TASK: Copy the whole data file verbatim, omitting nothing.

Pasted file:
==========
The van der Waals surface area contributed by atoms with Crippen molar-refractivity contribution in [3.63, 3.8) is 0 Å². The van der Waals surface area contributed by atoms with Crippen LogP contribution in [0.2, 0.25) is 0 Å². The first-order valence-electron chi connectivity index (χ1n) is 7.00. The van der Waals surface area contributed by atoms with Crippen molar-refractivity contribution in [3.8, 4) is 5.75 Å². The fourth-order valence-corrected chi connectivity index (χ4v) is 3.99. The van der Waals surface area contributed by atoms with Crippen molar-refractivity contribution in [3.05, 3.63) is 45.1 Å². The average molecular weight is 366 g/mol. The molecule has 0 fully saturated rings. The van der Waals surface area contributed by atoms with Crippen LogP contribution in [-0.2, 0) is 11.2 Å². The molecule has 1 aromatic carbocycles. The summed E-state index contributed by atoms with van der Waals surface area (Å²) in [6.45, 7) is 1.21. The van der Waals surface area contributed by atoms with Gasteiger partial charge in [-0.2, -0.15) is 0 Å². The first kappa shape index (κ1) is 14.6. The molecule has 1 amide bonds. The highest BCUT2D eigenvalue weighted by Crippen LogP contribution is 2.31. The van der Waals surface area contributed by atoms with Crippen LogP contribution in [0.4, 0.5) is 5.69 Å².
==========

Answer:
The van der Waals surface area contributed by atoms with Crippen molar-refractivity contribution in [3.63, 3.8) is 0 Å². The van der Waals surface area contributed by atoms with Crippen LogP contribution in [0.2, 0.25) is 0 Å². The first-order valence-electron chi connectivity index (χ1n) is 7.00. The van der Waals surface area contributed by atoms with Crippen molar-refractivity contribution in [3.8, 4) is 5.75 Å². The fourth-order valence-corrected chi connectivity index (χ4v) is 3.99. The van der Waals surface area contributed by atoms with Crippen molar-refractivity contribution in [3.05, 3.63) is 45.1 Å². The average molecular weight is 366 g/mol. The molecule has 0 fully saturated rings. The van der Waals surface area contributed by atoms with Crippen LogP contribution in [-0.2, 0) is 11.2 Å². The molecule has 1 aromatic carbocycles. The summed E-state index contributed by atoms with van der Waals surface area (Å²) in [6.45, 7) is 1.21. The van der Waals surface area contributed by atoms with Gasteiger partial charge in [-0.2, -0.15) is 0 Å². The first kappa shape index (κ1) is 14.6. The molecule has 1 amide bonds. The highest BCUT2D eigenvalue weighted by Crippen LogP contribution is 2.31. The van der Waals surface area contributed by atoms with Crippen LogP contribution in [0.4, 0.5) is 5.69 Å².